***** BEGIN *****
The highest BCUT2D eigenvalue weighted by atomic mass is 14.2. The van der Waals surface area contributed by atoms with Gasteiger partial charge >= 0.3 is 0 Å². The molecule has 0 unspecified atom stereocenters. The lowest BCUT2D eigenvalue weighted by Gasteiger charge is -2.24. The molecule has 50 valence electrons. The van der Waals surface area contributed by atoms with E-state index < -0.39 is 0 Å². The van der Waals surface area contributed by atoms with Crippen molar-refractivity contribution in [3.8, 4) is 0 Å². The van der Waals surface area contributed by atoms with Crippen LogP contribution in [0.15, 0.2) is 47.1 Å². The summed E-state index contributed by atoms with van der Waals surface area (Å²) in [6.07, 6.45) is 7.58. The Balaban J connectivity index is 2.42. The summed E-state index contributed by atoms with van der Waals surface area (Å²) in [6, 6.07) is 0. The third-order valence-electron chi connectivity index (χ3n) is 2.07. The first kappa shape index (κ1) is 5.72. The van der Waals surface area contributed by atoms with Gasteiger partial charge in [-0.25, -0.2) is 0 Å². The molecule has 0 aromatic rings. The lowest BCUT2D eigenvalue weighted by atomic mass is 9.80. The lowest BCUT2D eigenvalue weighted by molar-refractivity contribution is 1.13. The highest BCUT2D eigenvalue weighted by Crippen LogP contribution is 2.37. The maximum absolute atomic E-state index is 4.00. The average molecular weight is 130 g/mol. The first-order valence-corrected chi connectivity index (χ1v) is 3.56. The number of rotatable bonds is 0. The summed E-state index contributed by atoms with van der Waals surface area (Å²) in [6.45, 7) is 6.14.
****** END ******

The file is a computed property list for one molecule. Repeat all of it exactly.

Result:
The highest BCUT2D eigenvalue weighted by atomic mass is 14.2. The van der Waals surface area contributed by atoms with Gasteiger partial charge >= 0.3 is 0 Å². The molecule has 0 unspecified atom stereocenters. The lowest BCUT2D eigenvalue weighted by Gasteiger charge is -2.24. The molecule has 50 valence electrons. The van der Waals surface area contributed by atoms with E-state index < -0.39 is 0 Å². The van der Waals surface area contributed by atoms with Crippen molar-refractivity contribution in [3.8, 4) is 0 Å². The van der Waals surface area contributed by atoms with Crippen LogP contribution in [0.15, 0.2) is 47.1 Å². The summed E-state index contributed by atoms with van der Waals surface area (Å²) in [6.07, 6.45) is 7.58. The Balaban J connectivity index is 2.42. The summed E-state index contributed by atoms with van der Waals surface area (Å²) in [6, 6.07) is 0. The third-order valence-electron chi connectivity index (χ3n) is 2.07. The first kappa shape index (κ1) is 5.72. The van der Waals surface area contributed by atoms with Gasteiger partial charge in [-0.25, -0.2) is 0 Å². The molecule has 0 aromatic rings. The lowest BCUT2D eigenvalue weighted by atomic mass is 9.80. The lowest BCUT2D eigenvalue weighted by molar-refractivity contribution is 1.13. The highest BCUT2D eigenvalue weighted by Crippen LogP contribution is 2.37. The maximum absolute atomic E-state index is 4.00. The average molecular weight is 130 g/mol. The first-order valence-corrected chi connectivity index (χ1v) is 3.56. The number of rotatable bonds is 0. The summed E-state index contributed by atoms with van der Waals surface area (Å²) in [6.45, 7) is 6.14.